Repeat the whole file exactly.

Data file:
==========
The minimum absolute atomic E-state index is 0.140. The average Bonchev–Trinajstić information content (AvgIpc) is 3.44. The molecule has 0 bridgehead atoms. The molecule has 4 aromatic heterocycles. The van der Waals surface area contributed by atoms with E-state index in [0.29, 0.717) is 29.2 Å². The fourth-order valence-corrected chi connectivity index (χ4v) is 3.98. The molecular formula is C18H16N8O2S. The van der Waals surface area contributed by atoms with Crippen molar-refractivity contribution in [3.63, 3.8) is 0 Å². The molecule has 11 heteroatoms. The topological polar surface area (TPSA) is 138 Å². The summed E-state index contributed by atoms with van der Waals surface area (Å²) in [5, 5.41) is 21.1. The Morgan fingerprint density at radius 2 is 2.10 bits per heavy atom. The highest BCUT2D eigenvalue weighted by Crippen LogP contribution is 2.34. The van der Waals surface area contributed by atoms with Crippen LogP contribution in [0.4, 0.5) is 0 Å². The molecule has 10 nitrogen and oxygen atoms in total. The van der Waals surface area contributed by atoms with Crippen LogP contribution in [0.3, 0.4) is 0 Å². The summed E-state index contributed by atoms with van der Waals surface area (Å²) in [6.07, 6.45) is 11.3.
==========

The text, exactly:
The minimum absolute atomic E-state index is 0.140. The average Bonchev–Trinajstić information content (AvgIpc) is 3.44. The molecule has 0 bridgehead atoms. The molecule has 4 aromatic heterocycles. The van der Waals surface area contributed by atoms with E-state index in [0.29, 0.717) is 29.2 Å². The fourth-order valence-corrected chi connectivity index (χ4v) is 3.98. The molecular formula is C18H16N8O2S. The van der Waals surface area contributed by atoms with Crippen molar-refractivity contribution in [3.63, 3.8) is 0 Å². The molecule has 11 heteroatoms. The topological polar surface area (TPSA) is 138 Å². The summed E-state index contributed by atoms with van der Waals surface area (Å²) in [5, 5.41) is 21.1. The Morgan fingerprint density at radius 2 is 2.10 bits per heavy atom. The highest BCUT2D eigenvalue weighted by Crippen LogP contribution is 2.34. The van der Waals surface area contributed by atoms with Crippen LogP contribution in [0.4, 0.5) is 0 Å². The molecule has 10 nitrogen and oxygen atoms in total. The van der Waals surface area contributed by atoms with Crippen LogP contribution in [0.3, 0.4) is 0 Å². The summed E-state index contributed by atoms with van der Waals surface area (Å²) in [6.07, 6.45) is 11.3.